WARSAW (Reuters) - Poland’s president unexpectedly dropped his demands for a greater say in nominating judges on Monday, in an effort to secure broader political support for an overhaul of the judiciary that the European Union fears will harm democracy.
Andrzej Duda, an ally of the ruling Law and Justice (PiS) party, conceded that it should ultimately be for parliament to pick Poland’s top judges, hours after saying he would seek a constitutional amendment to give himself the final say on such appointments.
In July, Duda unexpectedly vetoed the ruling party’s own reform proposals following nationwide protests and warnings from Poland’s Western allies about politicisation of the courts.
Earlier on Monday, he made counter-proposals which still envisaged greater political control over the courts but to be exercised by the president as well as by parliament.
However, lawmakers from both PiS and opposition parties criticised his plans. After meeting the heads of parliamentary factions, Duda said it was clear he would be unable to win the required parliamentary majority to change the constitution.
“The point is not about me, as the president, to have the power to choose, the point is about the choice being a cross-party one,” Duda said after the meeting.
The eurosceptic PiS says reform of the judicial system is needed because the courts are slow, inefficient and steeped in a communist-era mentality. But critics of the government plans said its proposed rules were part of a drive towards authoritarianism.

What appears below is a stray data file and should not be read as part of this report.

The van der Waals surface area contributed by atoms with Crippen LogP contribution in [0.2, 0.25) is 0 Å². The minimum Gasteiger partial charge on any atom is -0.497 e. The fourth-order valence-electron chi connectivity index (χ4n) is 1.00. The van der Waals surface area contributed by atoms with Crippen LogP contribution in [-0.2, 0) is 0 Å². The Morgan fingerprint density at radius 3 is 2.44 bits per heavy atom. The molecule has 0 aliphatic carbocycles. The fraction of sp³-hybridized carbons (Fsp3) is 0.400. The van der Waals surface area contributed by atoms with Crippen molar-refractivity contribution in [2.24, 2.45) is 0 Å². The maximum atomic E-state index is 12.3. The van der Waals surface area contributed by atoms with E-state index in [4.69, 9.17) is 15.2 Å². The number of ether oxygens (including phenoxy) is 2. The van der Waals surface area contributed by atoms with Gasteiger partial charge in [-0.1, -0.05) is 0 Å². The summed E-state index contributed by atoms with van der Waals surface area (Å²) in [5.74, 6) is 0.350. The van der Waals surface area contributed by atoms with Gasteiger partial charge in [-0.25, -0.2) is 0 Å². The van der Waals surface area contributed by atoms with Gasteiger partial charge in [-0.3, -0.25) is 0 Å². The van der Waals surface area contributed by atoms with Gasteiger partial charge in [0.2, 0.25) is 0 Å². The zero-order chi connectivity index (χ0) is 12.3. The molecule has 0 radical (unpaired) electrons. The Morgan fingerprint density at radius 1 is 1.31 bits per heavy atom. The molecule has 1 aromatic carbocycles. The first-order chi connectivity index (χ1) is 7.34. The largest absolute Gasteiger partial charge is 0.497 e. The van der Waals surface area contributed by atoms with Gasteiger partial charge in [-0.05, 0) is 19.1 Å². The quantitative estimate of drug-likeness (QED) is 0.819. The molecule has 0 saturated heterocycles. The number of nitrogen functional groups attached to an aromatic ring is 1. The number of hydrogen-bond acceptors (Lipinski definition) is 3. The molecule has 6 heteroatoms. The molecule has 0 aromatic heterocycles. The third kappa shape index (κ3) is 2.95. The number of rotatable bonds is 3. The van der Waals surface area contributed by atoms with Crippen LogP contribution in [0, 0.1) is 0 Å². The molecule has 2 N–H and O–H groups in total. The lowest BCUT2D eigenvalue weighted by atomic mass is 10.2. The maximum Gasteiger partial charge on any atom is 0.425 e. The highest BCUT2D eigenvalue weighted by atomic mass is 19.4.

The EU is already at loggerheads with the PiS government over a range of issues and a meeting of the bloc’s foreign ministers on Monday was expected to gauge the appetite for taking punitive action against Warsaw.
After Duda’s U-turn, parliament will still need a three-fifths majority to appoint new top judges - but if lawmakers cannot agree, a special voting mechanism in parliament will decide the issue rather than the president.
PiS currently has a parliamentary majority, but not three-fifths.
Duda also said the retirement age for Supreme Court judges should be set at 65 and that the president should decide whether they can work longer.
Under the vetoed reforms, all current Supreme Court judges would have stepped down immediately unless they had the approval of the justice minister, who is also prosecutor general.
Since coming to power, PiS has not only increased government influence over the courts but has also brought prosecutors and state media under direct government control and introduced some restrictions on public gatherings.
PiS denies retreating on democracy and argues that it has a broad mandate to implement reforms. It says its plans aim to improve a poorly functioning state, bolster Poland’s standing in the global arena, preserve its conservative values and correct mistakes by previous governments that it argues were too dependent on foreign influence.
In proposing his own judiciary reforms, Duda had to weigh their potential impact on his re-election prospects in 2020. Though he remains Poland’s most popular politician, with approval ratings of more than 70 percent, Duda may need PiS support to win enough votes.
Jaroslaw Flis, a sociologist at Jagiellonian University in Krakow, said the rift between Duda and the government was “an internal power struggle” among Poland’s conservatives.
“Duda knows his legislative proposals need PiS support, but PiS also needs him. They cannot push anything through without the president,” Flis said.
Additional reporting by Marcin Goettig, Agnieszka Barteczko and Anna Wlodarczak-Semczuk; Writing by Justyna Pawlak and Lidia Kelly; Editing by Gareth Jones and Hugh Lawson